The seminars focused on maths in particular as it was found that many students either struggled in maths or were highly doubtful about it. Pelwatte, being a responsible brand took initiative to help these students in this time of need. With Education being at a critical juncture and O/Ls being a critical stage in a student’s career, this program was initiated. The Managing Director of Pelwatte Mr. Akmal Wickramanayake said “Pelwatte is a brand that goes to every extent to ensure that our communities are treated well. This includes ensuring that the next generation is well versed in their education”.

He said this while commending his in-house experts, Mr Asela Sampath who is a mechanical engineer and Mr. Kavinda Umesh who is a chemical and processing engineer attached to the Pelwatte Engineering and Technical team. These two individuals led the seminar and took the students through not just the entire syllabus but also through several model papers. They made sure to answer and clarify any and all doubts that these students had before they wrapped up.

These series of seminars were conducted mainly in Buttala with the participation of schools such as Pelwatte Mahavidyalaya, Kukuranpola Vidyalaya, Dutugemunu Mahavidyalaya and Pelwatte Ranjan Wijeratna Vidyalaya. Students in the Hundreds attended these seminars which lasted for a day. Students from the respective schools got to learn from two qualified engineers who not only showed them how to solve mathematical problems but also gave them an idea about the type of career they can go into in the future to develop the engineering field in Sri Lanka.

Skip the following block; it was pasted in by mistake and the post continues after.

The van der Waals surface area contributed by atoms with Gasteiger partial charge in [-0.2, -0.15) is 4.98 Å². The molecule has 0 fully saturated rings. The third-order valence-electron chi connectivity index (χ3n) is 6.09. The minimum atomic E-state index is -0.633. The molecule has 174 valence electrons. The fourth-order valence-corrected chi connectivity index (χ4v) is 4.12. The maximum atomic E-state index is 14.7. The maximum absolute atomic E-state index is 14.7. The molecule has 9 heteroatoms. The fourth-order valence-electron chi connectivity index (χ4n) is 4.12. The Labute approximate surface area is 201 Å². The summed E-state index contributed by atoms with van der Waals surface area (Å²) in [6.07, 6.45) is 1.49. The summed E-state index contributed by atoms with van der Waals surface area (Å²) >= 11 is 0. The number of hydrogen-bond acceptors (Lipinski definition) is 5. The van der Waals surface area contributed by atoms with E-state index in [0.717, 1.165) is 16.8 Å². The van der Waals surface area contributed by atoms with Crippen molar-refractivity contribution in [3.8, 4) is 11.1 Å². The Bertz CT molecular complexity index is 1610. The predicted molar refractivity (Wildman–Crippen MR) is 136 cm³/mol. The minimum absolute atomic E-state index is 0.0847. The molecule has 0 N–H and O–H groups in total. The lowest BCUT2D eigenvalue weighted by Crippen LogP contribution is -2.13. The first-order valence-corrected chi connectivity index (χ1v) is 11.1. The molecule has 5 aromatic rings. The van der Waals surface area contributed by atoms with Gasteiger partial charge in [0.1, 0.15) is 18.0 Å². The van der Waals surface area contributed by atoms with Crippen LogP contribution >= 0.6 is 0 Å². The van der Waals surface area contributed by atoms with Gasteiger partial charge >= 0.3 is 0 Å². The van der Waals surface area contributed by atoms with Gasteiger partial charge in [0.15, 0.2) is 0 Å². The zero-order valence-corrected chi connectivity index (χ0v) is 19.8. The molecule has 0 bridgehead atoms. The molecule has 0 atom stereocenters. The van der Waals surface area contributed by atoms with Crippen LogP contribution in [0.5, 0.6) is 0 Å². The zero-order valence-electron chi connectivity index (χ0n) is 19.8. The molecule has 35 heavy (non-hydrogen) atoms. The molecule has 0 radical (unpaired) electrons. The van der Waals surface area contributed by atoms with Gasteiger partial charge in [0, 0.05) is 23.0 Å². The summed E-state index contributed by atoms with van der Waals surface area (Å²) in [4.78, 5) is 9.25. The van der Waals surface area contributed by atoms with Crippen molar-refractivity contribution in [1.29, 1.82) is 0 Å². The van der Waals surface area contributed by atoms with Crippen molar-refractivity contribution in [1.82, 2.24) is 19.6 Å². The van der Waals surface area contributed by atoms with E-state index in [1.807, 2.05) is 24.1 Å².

Pelwatte received many blessings from both the students and their parents who were present for carrying out such programs. The current situation of the country is such that many corporates have either completely scrapped their community welfare programs or have limited it. However, Pelwatte aims to continue doing such activities to not only uplift communities but to also boost morale. Education is a very important focus area for Pelwatte as it has continuously done many activities to uplift education especially in rural areas that are in need of programs like this.

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‘HNB continues to demonstrate resilience under stressed conditions’